The Price of Customer Service

Posted · Add Comment

Giving Customers The Boot

Good customer service is a premium for many companies these days.  It costs money to provide it, and therefore service is often one of the first places management looks for savings when cutting costs.  Turns out, there’s another way to provide customer service:  create a revenue center!

I called a hosting company because a business email account stopped working.  A very polite man answered my call, after the “press one for….” process and a 15-minute wait.  He said he could send me an email with information about how to set up my email OR I could purchase the premium customer service package for over $50.  With the premium customer service package, he could forward my call to the guys who actually solve email problems.

I explained that:

1.  My email didn’t work, so how could I receive his email with instructions?

2.  I set it up right because it worked before and just stopped, so ‘how to set up my email’ wasn’t going to help.

3.  I purchased this email service (it is not a free service), so why would I spend more to make the service actually work?

4.  Who buys a service that doesn’t work?  And, who buys premium customer service for multiples of the original service costs?

5.  Are they trying to give their customers the boot?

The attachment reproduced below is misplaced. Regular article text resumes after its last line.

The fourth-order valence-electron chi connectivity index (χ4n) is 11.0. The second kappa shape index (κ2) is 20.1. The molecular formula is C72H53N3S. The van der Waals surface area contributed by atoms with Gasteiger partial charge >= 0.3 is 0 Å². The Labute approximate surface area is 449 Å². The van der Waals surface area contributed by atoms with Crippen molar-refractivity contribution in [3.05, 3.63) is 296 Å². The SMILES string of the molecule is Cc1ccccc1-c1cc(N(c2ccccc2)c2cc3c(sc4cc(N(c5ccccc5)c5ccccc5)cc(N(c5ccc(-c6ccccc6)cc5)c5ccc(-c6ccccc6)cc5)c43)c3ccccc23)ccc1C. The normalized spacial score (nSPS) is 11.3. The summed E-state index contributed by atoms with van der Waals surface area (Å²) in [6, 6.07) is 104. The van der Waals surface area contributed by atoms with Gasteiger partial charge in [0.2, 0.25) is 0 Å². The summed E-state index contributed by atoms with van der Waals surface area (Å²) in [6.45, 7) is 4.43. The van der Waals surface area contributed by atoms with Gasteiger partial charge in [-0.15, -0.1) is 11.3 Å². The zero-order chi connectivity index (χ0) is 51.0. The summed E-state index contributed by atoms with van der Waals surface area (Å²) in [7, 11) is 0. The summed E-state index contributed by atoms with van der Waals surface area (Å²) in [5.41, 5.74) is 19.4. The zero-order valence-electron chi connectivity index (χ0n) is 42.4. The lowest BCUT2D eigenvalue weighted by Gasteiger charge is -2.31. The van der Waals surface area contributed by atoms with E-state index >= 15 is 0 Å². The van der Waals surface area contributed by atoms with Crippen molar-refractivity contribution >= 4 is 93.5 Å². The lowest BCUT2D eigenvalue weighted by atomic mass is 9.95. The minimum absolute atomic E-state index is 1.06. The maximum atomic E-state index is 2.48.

After some confused attempts on his part to sell me the upgraded customer service, he finally said he would try resetting my email on their end.  He did it within one minute and the email account worked.  His up-sell was priced just over $50.  With the “premium customer service” offer, service goes from high cost to high profit margin.

Before 24 hours, I received a short survey from that hosting company, asking about my customer service experience. The questions were “was the service person polite?” and “did you get your problem resolved.”  Nowhere did they ask about my response to their “premium customer service” offer.  They didn’t want to know.

I’ll cancel my account and move my email service elsewhere.  I’m just one customer.  The question is this.  If you calculate all of the profit they make on those desperate customers who choose to buy the premium customer service, will it make up for the lost profit when angry customers go elsewhere?   Will they win or loose?

To all those entrepreneurs defining customer service for your businesses, remember this.  Referred customers are happier customers and stay longer.  Referred customers don’t require as much marketing expense. Among the more than 100 entrepreneurs my company has interviewed, with 1 to 1000’s of employees, in over 80 industries, referrals were a primary source of new sales.  Referrals are a direct result of great customer service.  It can pay for itself over and over again.

All the best!



Leave a Reply